KerryStagmer
11-17-2004, 10:41 AM
i do agree on the brakes, and it certainly got me into trouble. thankfully that level of insanity is years behind me and was mostly driven by the early years of self employment (read here , being broke). Times have been good and it took a bit of damage to the front of my E to really rub it in.

Larry4A
12-09-2004, 02:50 PM
In placing that six into the existing cavity you may find the inner fender wells will not provide clearance in some spots. I do have a new set of inner 250 front wings , left and right that came on a 4A I took apart. If you friend is interested you can email me or just hammer away at the existing panels on the car. /ubbthreads/images/graemlins/hammer.gif /ubbthreads/images/graemlins/canpatriot.GIF

vagt6
12-10-2004, 06:39 AM
The TR4 is truly a sexy car. But before we wedge a 2.0/2.5 lump in there, we might remember that the six weighs in at about 660 pounds!

I've seen a small, but emerging trend among folks who are considering the 6 cylinder swap ("Spit-6) for Spitfires to forget the huge six and simply modify the existing four cylinder engine.

The stock 2.0 GT6 engine has about 100 HP, and approx. 140 or so is the limit for street driving (without fuel additives, etc.). And, It's relatively easy to get 100 HP out of the Spit engine, and the weight difference is significant.

One of the major deficits of the Triumph 2000/2500 engine is the weight. That makes 4 cylinder performance upgrades very attractive, especially with the abundance of performance parts on today's marketplace.

Maybe this will help in your decision, and save time and money. Good luck, please let us know what you decide.

Alan_Myers
12-10-2004, 05:39 PM
Hi, I agree with much of what's been said, why bother putting a 6 cylinder in a TR4. The 4 cylinder is lighter and can be tuned to give you 150 HP pretty easily, if that's the goal. That would even be roughly comparable to the PI 6-cyl.

If I were considering an engiine swap, I'd look at dropping in a V-6 or even a small V-8. In fact, one of the previous owners of my car had another TR4 that was seriously altered with a V-8, a narrowed rear end from some American car, body mods to accommodate very wide tires, etc. etc. It was quite a machine! But, not one I'd personally care to own and drive.

On the other hand, from your description of your friend's driving style, maybe keeping the 4-cylinder would lengthen his life expectancy.

A little food for thought....

I witnessed an incident near my home a couple years ago. A new, black Corvette was attempting a left turn from a side street onto a fairly busy divided parkway. Without a light to stop the steady flow of cross traffic, and lacking much patience, he just floored it when there was a small break. The car made it across the street before he totally lost it, spun 180 degrees, came back across the median, somehow managed to miss 4 lanes of traffic, jumped a curb, wiped out a fence and bushes in someone's backyard and ended up on their patio. This maneuver was performed on clean, dry pavement. Fortunately there were no injuries, except to the car, fence, oleanders and pride. It was just a case of too much car and not enough driver.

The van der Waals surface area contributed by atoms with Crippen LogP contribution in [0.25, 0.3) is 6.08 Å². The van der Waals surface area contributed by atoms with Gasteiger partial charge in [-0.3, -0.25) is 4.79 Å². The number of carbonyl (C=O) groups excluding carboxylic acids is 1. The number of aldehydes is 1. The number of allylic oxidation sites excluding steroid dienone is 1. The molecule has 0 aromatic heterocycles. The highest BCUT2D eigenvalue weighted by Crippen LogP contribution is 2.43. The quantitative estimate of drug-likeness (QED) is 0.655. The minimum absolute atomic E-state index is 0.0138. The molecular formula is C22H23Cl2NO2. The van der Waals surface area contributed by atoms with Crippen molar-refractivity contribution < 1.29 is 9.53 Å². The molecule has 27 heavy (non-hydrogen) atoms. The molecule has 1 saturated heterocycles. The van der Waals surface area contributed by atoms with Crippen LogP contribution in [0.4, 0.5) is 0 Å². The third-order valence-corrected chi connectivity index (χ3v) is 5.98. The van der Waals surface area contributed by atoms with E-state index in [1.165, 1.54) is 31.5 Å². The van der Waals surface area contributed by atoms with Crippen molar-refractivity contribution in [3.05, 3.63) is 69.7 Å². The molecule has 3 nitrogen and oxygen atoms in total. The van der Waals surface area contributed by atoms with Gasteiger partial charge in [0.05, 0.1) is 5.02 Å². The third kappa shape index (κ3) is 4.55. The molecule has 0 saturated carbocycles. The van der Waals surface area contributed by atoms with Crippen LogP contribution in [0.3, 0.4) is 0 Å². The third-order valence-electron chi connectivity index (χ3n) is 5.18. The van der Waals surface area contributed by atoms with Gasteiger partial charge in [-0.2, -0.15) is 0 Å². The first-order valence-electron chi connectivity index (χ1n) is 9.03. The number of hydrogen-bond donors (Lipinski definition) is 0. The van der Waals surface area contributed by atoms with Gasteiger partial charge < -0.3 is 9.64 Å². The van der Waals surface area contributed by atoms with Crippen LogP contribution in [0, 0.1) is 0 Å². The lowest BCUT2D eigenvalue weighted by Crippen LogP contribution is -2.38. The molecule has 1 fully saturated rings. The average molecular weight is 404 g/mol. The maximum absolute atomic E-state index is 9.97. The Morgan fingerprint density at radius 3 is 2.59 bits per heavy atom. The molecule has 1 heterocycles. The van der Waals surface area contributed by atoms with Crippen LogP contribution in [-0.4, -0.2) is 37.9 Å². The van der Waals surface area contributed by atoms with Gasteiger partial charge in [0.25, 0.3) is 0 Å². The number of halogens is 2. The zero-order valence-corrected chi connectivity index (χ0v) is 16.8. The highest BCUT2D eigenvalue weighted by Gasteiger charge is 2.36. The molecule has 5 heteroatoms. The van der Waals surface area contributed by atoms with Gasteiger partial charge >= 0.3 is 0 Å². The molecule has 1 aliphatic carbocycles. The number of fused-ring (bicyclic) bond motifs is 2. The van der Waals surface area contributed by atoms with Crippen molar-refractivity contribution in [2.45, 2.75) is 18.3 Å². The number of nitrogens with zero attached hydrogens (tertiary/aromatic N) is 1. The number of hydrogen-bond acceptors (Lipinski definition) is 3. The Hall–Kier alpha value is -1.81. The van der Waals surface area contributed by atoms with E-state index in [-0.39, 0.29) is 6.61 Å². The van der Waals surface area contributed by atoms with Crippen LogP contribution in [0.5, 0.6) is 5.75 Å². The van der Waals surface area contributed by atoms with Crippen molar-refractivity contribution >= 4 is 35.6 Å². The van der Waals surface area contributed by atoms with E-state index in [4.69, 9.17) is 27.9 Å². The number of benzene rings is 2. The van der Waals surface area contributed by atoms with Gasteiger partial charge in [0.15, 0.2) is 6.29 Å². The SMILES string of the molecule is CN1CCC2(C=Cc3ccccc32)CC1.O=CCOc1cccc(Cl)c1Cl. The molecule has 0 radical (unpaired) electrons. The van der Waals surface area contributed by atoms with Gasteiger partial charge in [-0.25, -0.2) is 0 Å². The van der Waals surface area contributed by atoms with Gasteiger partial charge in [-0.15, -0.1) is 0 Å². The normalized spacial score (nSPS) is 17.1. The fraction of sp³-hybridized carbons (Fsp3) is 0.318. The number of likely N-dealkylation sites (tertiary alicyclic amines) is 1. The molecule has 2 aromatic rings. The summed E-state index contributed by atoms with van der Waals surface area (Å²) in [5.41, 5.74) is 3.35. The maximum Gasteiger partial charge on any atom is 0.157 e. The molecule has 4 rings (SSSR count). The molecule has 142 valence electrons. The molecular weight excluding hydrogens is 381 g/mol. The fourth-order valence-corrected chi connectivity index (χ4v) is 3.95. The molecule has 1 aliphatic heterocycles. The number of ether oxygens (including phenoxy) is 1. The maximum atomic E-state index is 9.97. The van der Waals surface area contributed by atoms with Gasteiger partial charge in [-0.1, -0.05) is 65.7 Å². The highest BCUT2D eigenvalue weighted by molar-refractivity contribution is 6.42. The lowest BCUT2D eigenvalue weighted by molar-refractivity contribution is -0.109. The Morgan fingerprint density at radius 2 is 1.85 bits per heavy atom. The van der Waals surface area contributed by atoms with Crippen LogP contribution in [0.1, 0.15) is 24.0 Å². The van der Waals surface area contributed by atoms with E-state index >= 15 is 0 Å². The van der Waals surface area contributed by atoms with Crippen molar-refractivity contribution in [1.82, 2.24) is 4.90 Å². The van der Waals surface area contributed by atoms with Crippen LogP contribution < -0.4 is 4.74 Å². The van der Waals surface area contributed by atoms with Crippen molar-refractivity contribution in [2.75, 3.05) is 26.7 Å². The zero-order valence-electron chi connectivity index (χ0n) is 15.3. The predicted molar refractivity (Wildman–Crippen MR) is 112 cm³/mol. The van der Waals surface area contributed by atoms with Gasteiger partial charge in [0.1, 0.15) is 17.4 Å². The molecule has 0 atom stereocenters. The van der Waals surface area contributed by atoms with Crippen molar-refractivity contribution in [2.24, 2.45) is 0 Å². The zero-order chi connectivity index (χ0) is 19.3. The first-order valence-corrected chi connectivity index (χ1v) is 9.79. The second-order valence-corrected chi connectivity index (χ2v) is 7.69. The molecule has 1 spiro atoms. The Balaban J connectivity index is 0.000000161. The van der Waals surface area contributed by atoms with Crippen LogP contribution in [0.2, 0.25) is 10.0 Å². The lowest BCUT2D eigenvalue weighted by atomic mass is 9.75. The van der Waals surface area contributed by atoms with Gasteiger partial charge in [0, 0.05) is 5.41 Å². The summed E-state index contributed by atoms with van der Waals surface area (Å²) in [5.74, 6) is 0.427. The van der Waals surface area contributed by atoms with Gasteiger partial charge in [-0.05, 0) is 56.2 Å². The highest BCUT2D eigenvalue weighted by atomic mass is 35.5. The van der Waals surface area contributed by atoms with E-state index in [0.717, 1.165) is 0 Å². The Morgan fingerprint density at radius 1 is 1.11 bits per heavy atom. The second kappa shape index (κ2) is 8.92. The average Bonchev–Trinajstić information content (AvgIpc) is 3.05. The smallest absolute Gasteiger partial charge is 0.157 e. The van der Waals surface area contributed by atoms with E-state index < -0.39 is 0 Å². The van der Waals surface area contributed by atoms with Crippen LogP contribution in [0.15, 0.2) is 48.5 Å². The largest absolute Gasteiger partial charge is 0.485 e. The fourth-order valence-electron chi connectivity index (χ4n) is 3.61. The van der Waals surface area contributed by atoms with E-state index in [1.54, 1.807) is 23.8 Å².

12-10-2004, 06:24 PM
Dumb question, but has anyone ever dropped a TR4 engine into a TR6? A well tuned stock TR4 will outrun a well tuned stock TR6 most any day of the week. Or would it be too embarrassing at the car shows. Triumph didn't accomplish a whole lot by adding another half of a tractor motor into the same basic car, unless you are lucky enough to have a PI. Just a thought.

Bill

Geo Hahn
12-10-2004, 06:50 PM
Not a dumb question at all but rather counter-intuitive. Your points are well-taken, especially the one about embarrassment at car shows.

IMO, TR4s are fine cars... TR6s are fine cars... but mixing the two is not necessarily an improvement.

MDCanaday
12-11-2004, 07:58 AM
Go for the 3.5 rover,I saw one in a 4a at the nationals this summer.Wow was it ever cool. used a gm 5 spd ,but needed several joints in the steering to clear the exhaust.Other than that he said it was too simple and improved the cars handling.
MD(mad dog)

vagt6
12-11-2004, 02:46 PM
Geo, I don't know about dropping a 4 pot into a TR6, but I do know a couple of folks who are putting a GT6 bonnet and other GT6 goodies on a Spit, modding the Spit's 4 Cylinder for about 100 HP or so, instead of going the Spit-Six route.

Makes sense to me, lots lighter, 100++ HP, etc.

BOXoROCKS
12-11-2004, 03:54 PM
I did the spit-6 2.5 thing a few years ago. Lightly modified the engine,susp, etc. Came out great and is quite fast.Embarrased my friends Lotus, 3 out of 3. I wanted to keep things all TR. Yes it is a little nose heavy. Some day I will figure out this photo thing and submit a photo.